The Potluck

Senate GOP issues first offer in budget negotiations, calling for Voter ID, no taxes

By: - May 4, 2021 3:05 pm

State Sen. Paul Gazelka, R-East Gull Lake, addressed reporters on Oct. 19, 2020, urging Gov. Tim Walz to reduce COVID-19 regulations. Photo by Ricardo Lopez/Minnesota Reformer.

Senate Republicans on Tuesday issued the opening salvo in legislative budget negotiations, making public their first offer with House DFL leadership. 

Senate Majority Leader Paul Gazelka, R-East Gull Lake, outlined his caucus’s priorities during a brief news conference, calling for no tax increases to balance the state’s budget, which currently is forecasted to see a $1.6 billion budget surplus. 

The Legislature and Gov. Tim Walz must agree on a two year budget by June 30, which is the end of the state’s fiscal year. Otherwise parts of the government will shut down. The Legislature is scheduled to adjourn much sooner, however, on May 17, after which only Walz can call them into a special session to finish their work. 

Senate Republicans also proposed that small businesses that received Paycheck Protection Plan loans be exempt from state taxes on that revenue. The Senate estimates the proposal would cost $455 million. They also want to exempt from state taxes up to $10,200 in unemployment insurance issued to people who lost their jobs due to the pandemic. 

The offer also includes a number of controversial new laws, including requiring voter identification, which the Senate GOP approved on Monday on a party-line vote. Walz and his fellow Democrats are firmly opposed to the idea, which Minnesota voters rejected in 2012.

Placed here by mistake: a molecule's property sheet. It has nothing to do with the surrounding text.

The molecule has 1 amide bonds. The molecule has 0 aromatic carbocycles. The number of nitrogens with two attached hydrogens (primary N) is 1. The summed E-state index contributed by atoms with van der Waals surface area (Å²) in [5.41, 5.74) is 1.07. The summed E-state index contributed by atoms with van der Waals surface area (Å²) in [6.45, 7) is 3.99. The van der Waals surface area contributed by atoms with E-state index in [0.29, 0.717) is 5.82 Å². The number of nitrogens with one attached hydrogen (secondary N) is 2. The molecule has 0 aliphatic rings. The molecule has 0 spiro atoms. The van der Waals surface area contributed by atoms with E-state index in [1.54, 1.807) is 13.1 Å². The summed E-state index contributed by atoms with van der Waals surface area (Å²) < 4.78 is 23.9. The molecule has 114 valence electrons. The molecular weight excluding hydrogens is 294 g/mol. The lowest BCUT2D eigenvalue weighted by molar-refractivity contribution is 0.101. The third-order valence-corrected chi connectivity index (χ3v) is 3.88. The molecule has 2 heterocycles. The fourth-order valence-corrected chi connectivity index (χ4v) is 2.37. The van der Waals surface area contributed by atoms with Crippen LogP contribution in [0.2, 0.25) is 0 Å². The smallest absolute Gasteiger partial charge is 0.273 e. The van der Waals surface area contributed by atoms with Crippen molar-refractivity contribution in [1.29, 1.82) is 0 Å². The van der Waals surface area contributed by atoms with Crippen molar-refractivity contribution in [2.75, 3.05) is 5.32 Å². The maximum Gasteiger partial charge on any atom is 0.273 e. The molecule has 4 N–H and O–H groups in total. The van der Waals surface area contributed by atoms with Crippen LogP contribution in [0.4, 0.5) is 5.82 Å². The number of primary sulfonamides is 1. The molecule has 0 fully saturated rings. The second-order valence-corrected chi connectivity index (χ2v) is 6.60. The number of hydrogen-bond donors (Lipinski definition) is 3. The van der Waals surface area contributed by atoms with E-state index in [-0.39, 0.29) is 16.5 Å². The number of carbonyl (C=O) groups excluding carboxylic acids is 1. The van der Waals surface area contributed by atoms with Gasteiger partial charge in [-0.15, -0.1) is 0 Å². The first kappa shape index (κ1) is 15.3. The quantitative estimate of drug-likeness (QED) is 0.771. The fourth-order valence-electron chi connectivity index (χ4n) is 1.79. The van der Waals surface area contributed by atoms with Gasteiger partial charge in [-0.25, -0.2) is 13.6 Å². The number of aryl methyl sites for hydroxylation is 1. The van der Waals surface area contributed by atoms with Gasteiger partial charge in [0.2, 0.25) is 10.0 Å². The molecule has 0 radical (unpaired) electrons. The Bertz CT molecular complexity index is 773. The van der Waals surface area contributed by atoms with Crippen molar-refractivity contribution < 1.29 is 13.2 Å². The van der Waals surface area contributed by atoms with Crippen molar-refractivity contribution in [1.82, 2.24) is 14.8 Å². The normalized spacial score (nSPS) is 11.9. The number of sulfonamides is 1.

Republicans also want to require licensure of facilities that perform abortions, similar to a bill former DFL Gov. Mark Dayton vetoed in 2017

Republicans, who have long sought to curtail Walz’s emergency powers during the pandemic, are also calling for the governor to lift restrictions on businesses, schools and youth sports. The offer calls for Walz to rescind his statewide mask mandate in places of public accommodation. 

New in the offer is a call to waive penalties levied against businesses that violated Walz’s COVID-19 executive orders. A number of businesses have defied Walz’s restrictions and operated restaurants and other facilities in spite of public health restrictions. 

A spokesman for House Speaker Melissa Hortman, DFL-Brooklyn Park, did not immediately respond to a request for comment on the Senate GOP offer.

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